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April 1, 2009As part of UGASports.com's commitment to encourange and assist aspiring journalists in the coverage of college sports online, we present this feature to Bulldog fans. Thomas Massey is a senior at Wheeler High School in Marietta, Georgia. He completed this article as part of his Senior Project.
Athens, Ga. -- Like most of the 2008-09 season, Georgia's final game at Stegeman Coliseum didn't turn out the way the Bulldogs wanted it to end on Saturday.
After enduring a season in which head coach Dennis Felton was fired, and in which the Bulldogs lost their first nine games against Southeastern Conference opponents, they once again left the court on the losing side, falling 68-51 to South Carolina.
The 2008-09 season would end for Georgia, almost mercifully, five days later when it lost to Mississippi State 79-60 in the first round of the SEC tournament in Tampa, Fla.
Georgia finished the season with a 12-20 record, including a 3-13 mark against SEC foes, which was next-to-worst in the conference. Georgia went 3-9 under interim coach Pete Herrmann, who replaced Felton as the Bulldogs' coach on Jan. 29.
Senior guard Corey Butler said it was difficult for the Bulldogs to stay focused after Felton was fired at midseason.
"It's definitely been a rough season," Butler said. "We definitely didn't expect that. We knew that trouble was lurking, but we didn't expect it at that point. But it happened. Coach Herrmann stepped in, did an excellent job getting the guys together, playing together, and just playing more freely. You have to give credit to Coach Herrmann for stepping into an awkward or weird situation and doing the job that he did."
Felton, who led the Bulldogs to an improbable championship in the 2008 SEC Tournament in Atlanta, was fired the day after the Bulldogs were routed at Florida, 83-57.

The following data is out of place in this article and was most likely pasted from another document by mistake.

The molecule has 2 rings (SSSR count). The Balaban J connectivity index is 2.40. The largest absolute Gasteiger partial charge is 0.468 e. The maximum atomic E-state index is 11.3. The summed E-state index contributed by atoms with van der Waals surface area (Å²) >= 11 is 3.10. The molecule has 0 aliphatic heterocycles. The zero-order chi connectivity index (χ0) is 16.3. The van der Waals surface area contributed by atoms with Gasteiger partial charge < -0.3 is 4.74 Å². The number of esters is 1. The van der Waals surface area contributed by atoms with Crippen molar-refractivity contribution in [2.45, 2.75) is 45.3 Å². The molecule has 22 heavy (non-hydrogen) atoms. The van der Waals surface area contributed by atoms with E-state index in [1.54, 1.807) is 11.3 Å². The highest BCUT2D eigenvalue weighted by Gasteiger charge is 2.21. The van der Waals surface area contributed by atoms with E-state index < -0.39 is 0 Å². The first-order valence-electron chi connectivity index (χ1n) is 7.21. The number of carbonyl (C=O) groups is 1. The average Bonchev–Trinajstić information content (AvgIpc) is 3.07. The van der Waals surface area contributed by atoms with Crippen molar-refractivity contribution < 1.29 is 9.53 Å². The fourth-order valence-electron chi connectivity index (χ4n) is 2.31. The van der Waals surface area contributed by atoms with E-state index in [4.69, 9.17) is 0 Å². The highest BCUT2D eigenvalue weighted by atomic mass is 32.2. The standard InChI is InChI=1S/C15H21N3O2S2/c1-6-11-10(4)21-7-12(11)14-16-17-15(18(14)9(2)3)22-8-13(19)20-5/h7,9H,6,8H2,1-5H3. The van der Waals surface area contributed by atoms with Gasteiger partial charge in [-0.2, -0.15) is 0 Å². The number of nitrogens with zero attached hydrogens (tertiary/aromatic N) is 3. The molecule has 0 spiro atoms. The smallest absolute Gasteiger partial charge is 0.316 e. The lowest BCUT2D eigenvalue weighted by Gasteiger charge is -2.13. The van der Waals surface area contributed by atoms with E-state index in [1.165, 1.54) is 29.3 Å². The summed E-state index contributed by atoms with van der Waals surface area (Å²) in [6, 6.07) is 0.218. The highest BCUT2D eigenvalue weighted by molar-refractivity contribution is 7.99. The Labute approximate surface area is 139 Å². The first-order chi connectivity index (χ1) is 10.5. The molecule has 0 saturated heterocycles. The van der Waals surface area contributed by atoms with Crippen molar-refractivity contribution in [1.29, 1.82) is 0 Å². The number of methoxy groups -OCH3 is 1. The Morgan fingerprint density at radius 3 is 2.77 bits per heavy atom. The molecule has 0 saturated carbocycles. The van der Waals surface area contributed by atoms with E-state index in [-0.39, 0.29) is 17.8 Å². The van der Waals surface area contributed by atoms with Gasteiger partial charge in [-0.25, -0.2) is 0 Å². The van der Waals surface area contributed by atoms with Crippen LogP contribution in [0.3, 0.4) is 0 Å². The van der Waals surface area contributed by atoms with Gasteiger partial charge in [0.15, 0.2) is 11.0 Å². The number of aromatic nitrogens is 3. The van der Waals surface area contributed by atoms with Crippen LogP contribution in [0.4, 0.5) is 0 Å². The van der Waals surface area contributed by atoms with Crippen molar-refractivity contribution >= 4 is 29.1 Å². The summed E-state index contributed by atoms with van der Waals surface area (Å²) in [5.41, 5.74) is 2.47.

"It was very tough," senior forward Terrence Woodbury said. "I'm sure it was tough for me and tough for everybody else on the team. But as I talked to Coach Felton later in the weeks, he just told me keep my head up. Try to keep the team together and lead with Coach Herrmann. Coach Herrmann has done a great job coming into a situation like this. And I'm sure he didn't want to lead without his head coach, who he had been with the past 17 years or however long they've been together."
Herrmann, 60, hadn't been a head coach since 1986-92, when he sat at the end of the bench at the United States Naval Academy, where he coached future NBA star David Robinson.
Herrmann had worked the last 11 seasons as an assistant under Felton, the first five at Western Kentucky and last six at Georgia.
When Felton was fired after compiling an 84-91 record, Herrmann was named charged with leading the Bulldogs the rest of the way.
"It's a very emotional roller coaster when you go through this," Herrmann said. "I was with Dennis Felton every day in practice and games for 11 years in a row, and to take over as the head coach was very difficult. I talk to Dennis a lot. We still talk all the time about how we're preparing and what we're going to do in regards to the next opponent."
The 2008-09 season did include a few highlights for the Bulldogs. Georgia upset Florida 88-86 at Stegeman Coliseum on Feb. 14.
The Bulldogs also won at Kentucky 90-85 on March 4. It was only Georgia's fourth victory in 32 meetings against the Wildcats at storied Rupp Arena.
Georgia athletics director Damon Evans was still searching for a new head coach as the NCAA Tournament moved to the Sweet 16.
The Bulldogs were eyeing some high-profile candidates, such as Oklahoma's Jeff Capel and Missouri's Mike Anderson.
Whoever gets the job will inherit a young roster for next season. Woodbury, the team's leading scorer with 14 points per game, and Butler are the team's only seniors. But sophomores Zac Swansey and Troy Brewer both announced they're transferring to different schools shortly after the season ended.
Regardless, the new coach can be encouraged that he's inheriting a team that played hard, even when it's future didn't look so bright this season.
"I think it's a tribute to our players that they hung in there, hung together," Herrmann said. "Especially with nine freshmen and sophomores, that they moved forward and continued to play very competitively."